publication status
published
subject
keywords
hypersensitivity, adduct, immune response., Allergy, hapten
in
Lund University, Faculty of Medicine Doctoral Dissertation Series
volume
2008:105
pages
110 pages
publisher
Department of Clinical Sciences, Lund University
defense location
föreläsningssalen, Hudkliniken, Lasarettsgatan 15, Lund
defense date
2008-11-21 13:15
ISSN
1652-8220
ISBN
978-91-86059-58-3
language
English
LU publication?
yes
id
0d3fc213-58f7-4de6-9a9b-868d86f710fd (old id 1261451)
date added to LUP
2008-11-04 11:13:42
date last changed
2016-09-19 08:44:46
@phdthesis{0d3fc213-58f7-4de6-9a9b-868d86f710fd,
  abstract     = {Allergic contact dermatitis (ACD) is a common T cell mediated skin disease. Small reactive organic molecules called haptens induce ACD. Haptens are not recognized by themselves, but need to bond to endogenous proteins in the skin, and processed further into complete antigens. Antigen specific T cells then recognize the resulting antigen. Although the haptens are well known, the chemical reactions of haptens inducing ACD is not well known. Neither are the chemical structures of the complete antigens associated with ACD in humans.<br/><br>
This study is composed of three parts. Reactivity study of strong sensitizers like 2,4-dinitrofluorobenzene (DNFB), 1,4-benzoquinone (BQ), 4-t-butyl-1,2-benzoquinone (tBuBQ) and cis-1,2-hexahydrophthalic-anhydride (HHPA) under physiologic conditions with nucleophilic amino acids and peptides by analytical methods (HPLC, LC/MS/MS). The new reaction products were isolated and their structures were determined by NMR and MS. We found that most haptens reacted predominantly with cystein and cystein containing peptides.<br/><br>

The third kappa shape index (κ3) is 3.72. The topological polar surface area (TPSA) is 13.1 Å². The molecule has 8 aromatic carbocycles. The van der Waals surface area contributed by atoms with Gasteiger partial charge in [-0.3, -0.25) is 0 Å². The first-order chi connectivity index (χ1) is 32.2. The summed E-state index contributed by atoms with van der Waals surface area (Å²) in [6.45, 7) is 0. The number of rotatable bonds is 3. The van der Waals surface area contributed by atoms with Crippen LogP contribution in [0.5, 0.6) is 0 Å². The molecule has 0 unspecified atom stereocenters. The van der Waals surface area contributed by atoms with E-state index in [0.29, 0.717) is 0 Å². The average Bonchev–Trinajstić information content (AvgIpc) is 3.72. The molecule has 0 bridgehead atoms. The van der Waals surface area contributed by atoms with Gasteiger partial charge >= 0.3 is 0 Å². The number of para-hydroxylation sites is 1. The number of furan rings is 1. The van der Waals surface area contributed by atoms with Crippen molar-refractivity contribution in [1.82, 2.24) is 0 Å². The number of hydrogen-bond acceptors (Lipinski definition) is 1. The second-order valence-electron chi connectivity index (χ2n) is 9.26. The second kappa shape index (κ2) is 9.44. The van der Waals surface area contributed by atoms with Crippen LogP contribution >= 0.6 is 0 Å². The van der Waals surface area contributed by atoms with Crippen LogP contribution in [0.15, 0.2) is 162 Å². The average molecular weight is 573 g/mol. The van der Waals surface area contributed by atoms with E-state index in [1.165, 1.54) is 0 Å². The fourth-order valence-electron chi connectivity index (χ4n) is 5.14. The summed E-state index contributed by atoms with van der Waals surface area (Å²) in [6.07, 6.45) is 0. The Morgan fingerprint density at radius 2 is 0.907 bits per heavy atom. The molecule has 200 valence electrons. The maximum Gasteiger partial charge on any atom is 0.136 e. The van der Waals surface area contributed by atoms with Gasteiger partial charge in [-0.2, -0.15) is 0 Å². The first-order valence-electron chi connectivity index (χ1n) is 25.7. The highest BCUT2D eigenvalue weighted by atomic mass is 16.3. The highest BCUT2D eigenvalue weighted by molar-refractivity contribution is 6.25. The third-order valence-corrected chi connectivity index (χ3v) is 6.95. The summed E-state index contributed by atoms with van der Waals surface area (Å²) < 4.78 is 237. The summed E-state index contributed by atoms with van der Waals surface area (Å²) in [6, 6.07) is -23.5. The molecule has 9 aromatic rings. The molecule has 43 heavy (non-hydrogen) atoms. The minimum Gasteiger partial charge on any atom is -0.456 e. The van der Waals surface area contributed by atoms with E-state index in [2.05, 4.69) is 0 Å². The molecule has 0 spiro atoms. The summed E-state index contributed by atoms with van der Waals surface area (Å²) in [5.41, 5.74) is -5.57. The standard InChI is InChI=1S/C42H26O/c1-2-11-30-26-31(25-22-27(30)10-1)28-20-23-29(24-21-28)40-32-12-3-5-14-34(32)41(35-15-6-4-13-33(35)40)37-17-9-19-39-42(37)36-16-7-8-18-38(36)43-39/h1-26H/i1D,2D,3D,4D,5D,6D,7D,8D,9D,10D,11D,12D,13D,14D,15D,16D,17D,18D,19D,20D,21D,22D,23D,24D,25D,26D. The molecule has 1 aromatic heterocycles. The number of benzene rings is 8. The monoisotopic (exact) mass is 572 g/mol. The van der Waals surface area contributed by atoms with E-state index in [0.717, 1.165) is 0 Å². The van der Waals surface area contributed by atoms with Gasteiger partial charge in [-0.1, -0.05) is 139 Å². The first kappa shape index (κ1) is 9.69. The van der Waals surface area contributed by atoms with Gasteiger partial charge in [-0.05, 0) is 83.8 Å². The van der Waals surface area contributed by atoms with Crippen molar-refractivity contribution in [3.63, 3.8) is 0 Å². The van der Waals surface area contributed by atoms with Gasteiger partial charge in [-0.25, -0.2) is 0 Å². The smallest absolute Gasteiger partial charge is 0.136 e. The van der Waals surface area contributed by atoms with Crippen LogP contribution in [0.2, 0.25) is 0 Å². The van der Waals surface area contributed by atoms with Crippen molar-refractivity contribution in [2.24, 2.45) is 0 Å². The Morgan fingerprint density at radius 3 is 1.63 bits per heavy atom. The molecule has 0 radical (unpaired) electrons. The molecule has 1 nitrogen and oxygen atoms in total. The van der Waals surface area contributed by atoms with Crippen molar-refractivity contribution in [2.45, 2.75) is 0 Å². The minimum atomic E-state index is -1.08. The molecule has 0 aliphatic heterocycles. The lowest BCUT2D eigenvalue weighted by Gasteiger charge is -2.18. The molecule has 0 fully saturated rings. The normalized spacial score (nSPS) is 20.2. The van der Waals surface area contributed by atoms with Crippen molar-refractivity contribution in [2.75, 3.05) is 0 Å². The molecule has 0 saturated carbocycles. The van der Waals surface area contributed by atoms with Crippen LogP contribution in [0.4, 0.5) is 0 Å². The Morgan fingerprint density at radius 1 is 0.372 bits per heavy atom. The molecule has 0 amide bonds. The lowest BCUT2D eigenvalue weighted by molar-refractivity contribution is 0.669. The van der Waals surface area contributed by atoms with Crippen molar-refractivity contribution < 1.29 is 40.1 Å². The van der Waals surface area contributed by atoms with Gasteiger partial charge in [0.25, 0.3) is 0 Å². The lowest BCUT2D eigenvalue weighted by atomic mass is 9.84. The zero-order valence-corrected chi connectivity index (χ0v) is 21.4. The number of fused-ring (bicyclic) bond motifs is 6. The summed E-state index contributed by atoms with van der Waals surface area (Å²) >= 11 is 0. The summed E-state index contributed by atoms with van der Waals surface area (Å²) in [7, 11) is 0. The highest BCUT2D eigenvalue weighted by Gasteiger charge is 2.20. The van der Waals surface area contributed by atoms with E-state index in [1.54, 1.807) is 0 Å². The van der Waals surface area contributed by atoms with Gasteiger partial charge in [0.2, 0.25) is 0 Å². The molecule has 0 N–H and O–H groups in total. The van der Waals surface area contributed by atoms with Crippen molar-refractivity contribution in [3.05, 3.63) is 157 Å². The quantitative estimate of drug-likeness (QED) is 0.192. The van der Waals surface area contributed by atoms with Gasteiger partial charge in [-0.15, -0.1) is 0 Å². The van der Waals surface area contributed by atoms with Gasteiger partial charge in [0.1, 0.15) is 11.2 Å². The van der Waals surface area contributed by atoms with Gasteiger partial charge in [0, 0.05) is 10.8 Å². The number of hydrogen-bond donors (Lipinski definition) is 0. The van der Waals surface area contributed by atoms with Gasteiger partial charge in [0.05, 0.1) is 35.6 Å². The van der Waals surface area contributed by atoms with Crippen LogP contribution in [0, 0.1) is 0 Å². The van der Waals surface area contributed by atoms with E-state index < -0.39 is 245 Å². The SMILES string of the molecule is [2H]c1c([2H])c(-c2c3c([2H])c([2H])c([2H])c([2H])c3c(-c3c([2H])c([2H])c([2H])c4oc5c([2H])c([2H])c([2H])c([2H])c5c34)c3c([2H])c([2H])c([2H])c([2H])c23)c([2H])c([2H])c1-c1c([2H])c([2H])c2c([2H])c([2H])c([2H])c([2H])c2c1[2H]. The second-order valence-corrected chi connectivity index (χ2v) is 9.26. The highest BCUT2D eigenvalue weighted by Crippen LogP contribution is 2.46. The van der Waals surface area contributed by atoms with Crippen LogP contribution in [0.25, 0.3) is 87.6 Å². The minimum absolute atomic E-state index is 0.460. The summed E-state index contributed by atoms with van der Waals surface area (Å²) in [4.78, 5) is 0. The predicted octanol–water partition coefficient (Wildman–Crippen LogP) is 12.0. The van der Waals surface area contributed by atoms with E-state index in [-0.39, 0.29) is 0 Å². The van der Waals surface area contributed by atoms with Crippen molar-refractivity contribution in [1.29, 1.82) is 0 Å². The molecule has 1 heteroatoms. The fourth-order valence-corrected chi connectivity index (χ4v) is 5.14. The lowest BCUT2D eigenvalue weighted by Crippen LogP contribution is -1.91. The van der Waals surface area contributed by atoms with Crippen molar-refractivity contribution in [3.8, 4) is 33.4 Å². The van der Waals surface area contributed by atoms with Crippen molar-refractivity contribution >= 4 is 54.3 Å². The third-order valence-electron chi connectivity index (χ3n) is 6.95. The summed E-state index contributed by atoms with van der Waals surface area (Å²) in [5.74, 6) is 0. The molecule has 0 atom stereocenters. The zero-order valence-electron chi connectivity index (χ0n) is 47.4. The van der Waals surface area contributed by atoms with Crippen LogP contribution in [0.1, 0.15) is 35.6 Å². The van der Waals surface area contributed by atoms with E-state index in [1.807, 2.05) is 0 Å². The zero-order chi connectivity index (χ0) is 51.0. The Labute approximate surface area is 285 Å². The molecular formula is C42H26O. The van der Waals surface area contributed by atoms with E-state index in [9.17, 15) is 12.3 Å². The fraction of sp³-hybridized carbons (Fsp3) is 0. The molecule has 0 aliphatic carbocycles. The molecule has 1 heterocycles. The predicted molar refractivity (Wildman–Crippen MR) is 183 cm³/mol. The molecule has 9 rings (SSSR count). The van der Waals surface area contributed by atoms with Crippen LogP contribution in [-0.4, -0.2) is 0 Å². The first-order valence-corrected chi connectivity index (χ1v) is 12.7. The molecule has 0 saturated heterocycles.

We then synthesized an array of 2,4-dinitrophenyl- (Dnp) modified collagen II peptides, as complete antigens, by solid phase peptide synthesis (SPPS). In a MHC class II (H2-Aq) restricted T cell model of ACD, we evaluated the responses of these antigens. The length of the amino acid side chain bonding the Dnp-group determined the T cell response. Substitution of lysine for ornithine gave a complete loss of T cell recognition. <br/><br>
We finally used homology modeling to construct a model of the H2-Aq/antigen/TCR complex, a part of the ”immunological synapse”. Our new model could explain the experimental T cell responses in terms of a defined structure of the MHC/antigen, and how this structure is displayed for the TCR. This study may contribute to better diagnosis, and possibly a cure of ACD in the future.},
  author       = {Ahlfors, Stefan},
  isbn         = {978-91-86059-58-3},
  issn         = {1652-8220},
  keyword      = {hypersensitivity,adduct,immune response.,Allergy,hapten},
  language     = {eng},
  pages        = {110},
  publisher    = {Department of Clinical Sciences, Lund University},
  school       = {Lund University},
  series       = {Lund University, Faculty of Medicine Doctoral Dissertation Series},
  title        = {Molecular mechanisms and complete antigen formation in allergic contact dermatitis},
  volume       = {2008:105},
  year         = {2008},
}